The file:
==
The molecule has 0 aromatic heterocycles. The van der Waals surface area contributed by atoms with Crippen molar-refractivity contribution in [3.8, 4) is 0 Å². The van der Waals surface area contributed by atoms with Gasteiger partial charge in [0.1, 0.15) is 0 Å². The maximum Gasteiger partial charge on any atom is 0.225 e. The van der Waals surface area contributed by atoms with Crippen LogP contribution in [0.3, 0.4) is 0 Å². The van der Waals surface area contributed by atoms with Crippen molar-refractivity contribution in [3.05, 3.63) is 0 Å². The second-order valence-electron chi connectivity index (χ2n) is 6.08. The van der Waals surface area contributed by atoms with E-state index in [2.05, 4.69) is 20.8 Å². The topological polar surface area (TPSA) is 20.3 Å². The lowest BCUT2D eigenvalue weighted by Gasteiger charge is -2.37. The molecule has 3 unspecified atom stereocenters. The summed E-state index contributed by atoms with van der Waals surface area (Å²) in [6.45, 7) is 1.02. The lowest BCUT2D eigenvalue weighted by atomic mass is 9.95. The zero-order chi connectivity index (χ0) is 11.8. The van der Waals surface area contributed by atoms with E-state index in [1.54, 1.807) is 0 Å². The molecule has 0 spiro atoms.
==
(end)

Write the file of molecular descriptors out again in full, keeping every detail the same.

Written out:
The molecule has 0 aromatic heterocycles. The van der Waals surface area contributed by atoms with Crippen molar-refractivity contribution in [3.8, 4) is 0 Å². The van der Waals surface area contributed by atoms with Gasteiger partial charge in [0.1, 0.15) is 0 Å². The maximum Gasteiger partial charge on any atom is 0.225 e. The van der Waals surface area contributed by atoms with Crippen LogP contribution in [0.3, 0.4) is 0 Å². The van der Waals surface area contributed by atoms with Crippen molar-refractivity contribution in [3.05, 3.63) is 0 Å². The second-order valence-electron chi connectivity index (χ2n) is 6.08. The van der Waals surface area contributed by atoms with E-state index in [2.05, 4.69) is 20.8 Å². The topological polar surface area (TPSA) is 20.3 Å². The lowest BCUT2D eigenvalue weighted by Gasteiger charge is -2.37. The molecule has 3 unspecified atom stereocenters. The summed E-state index contributed by atoms with van der Waals surface area (Å²) in [6.45, 7) is 1.02. The lowest BCUT2D eigenvalue weighted by atomic mass is 9.95. The zero-order chi connectivity index (χ0) is 11.8. The van der Waals surface area contributed by atoms with E-state index in [1.54, 1.807) is 0 Å². The molecule has 0 spiro atoms.